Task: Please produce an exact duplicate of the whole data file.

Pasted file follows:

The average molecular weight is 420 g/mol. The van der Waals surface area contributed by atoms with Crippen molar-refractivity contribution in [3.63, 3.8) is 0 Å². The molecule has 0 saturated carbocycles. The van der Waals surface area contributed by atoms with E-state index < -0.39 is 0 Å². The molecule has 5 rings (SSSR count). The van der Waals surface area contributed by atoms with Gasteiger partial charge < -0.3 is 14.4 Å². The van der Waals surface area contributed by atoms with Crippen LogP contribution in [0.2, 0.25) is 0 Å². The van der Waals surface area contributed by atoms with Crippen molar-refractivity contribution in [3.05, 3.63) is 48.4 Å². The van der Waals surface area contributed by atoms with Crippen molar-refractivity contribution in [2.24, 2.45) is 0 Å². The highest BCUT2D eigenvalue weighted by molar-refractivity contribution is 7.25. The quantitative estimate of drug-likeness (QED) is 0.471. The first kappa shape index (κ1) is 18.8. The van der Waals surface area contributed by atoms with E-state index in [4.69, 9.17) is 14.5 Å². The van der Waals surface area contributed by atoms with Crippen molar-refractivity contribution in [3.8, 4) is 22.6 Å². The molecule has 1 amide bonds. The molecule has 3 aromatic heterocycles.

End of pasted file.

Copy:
The average molecular weight is 420 g/mol. The van der Waals surface area contributed by atoms with Crippen molar-refractivity contribution in [3.63, 3.8) is 0 Å². The molecule has 0 saturated carbocycles. The van der Waals surface area contributed by atoms with E-state index < -0.39 is 0 Å². The molecule has 5 rings (SSSR count). The van der Waals surface area contributed by atoms with Gasteiger partial charge < -0.3 is 14.4 Å². The van der Waals surface area contributed by atoms with Crippen LogP contribution in [0.2, 0.25) is 0 Å². The van der Waals surface area contributed by atoms with Crippen molar-refractivity contribution in [3.05, 3.63) is 48.4 Å². The van der Waals surface area contributed by atoms with Crippen molar-refractivity contribution in [2.24, 2.45) is 0 Å². The highest BCUT2D eigenvalue weighted by molar-refractivity contribution is 7.25. The quantitative estimate of drug-likeness (QED) is 0.471. The first kappa shape index (κ1) is 18.8. The van der Waals surface area contributed by atoms with E-state index in [4.69, 9.17) is 14.5 Å². The van der Waals surface area contributed by atoms with Crippen molar-refractivity contribution in [3.8, 4) is 22.6 Å². The molecule has 1 amide bonds. The molecule has 3 aromatic heterocycles.